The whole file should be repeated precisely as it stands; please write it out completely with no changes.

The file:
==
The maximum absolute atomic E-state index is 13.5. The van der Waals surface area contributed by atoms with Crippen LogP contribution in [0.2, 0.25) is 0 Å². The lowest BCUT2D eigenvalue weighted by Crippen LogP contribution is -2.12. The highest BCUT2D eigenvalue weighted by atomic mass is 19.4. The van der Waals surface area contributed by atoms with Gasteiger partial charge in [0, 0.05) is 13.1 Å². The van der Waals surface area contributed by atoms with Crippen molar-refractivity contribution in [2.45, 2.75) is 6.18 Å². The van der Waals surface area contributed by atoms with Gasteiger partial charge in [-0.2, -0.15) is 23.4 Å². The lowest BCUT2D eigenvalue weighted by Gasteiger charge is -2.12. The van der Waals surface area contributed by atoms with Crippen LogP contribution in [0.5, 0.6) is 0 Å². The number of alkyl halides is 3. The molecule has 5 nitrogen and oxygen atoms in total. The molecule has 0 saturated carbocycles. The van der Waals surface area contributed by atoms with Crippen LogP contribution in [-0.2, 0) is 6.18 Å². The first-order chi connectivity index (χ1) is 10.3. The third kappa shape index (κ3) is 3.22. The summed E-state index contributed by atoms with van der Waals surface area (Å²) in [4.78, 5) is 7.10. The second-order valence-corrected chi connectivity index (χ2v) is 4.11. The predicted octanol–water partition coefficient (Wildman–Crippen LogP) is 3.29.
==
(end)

The maximum absolute atomic E-state index is 13.5. The van der Waals surface area contributed by atoms with Crippen LogP contribution in [0.2, 0.25) is 0 Å². The lowest BCUT2D eigenvalue weighted by Crippen LogP contribution is -2.12. The highest BCUT2D eigenvalue weighted by atomic mass is 19.4. The van der Waals surface area contributed by atoms with Gasteiger partial charge in [0, 0.05) is 13.1 Å². The van der Waals surface area contributed by atoms with Crippen molar-refractivity contribution in [2.45, 2.75) is 6.18 Å². The van der Waals surface area contributed by atoms with Gasteiger partial charge in [-0.2, -0.15) is 23.4 Å². The lowest BCUT2D eigenvalue weighted by Gasteiger charge is -2.12. The van der Waals surface area contributed by atoms with Crippen LogP contribution in [0.5, 0.6) is 0 Å². The number of alkyl halides is 3. The molecule has 5 nitrogen and oxygen atoms in total. The molecule has 0 saturated carbocycles. The van der Waals surface area contributed by atoms with Crippen LogP contribution in [-0.2, 0) is 6.18 Å². The first-order chi connectivity index (χ1) is 10.3. The third kappa shape index (κ3) is 3.22. The summed E-state index contributed by atoms with van der Waals surface area (Å²) in [4.78, 5) is 7.10. The second-order valence-corrected chi connectivity index (χ2v) is 4.11. The predicted octanol–water partition coefficient (Wildman–Crippen LogP) is 3.29.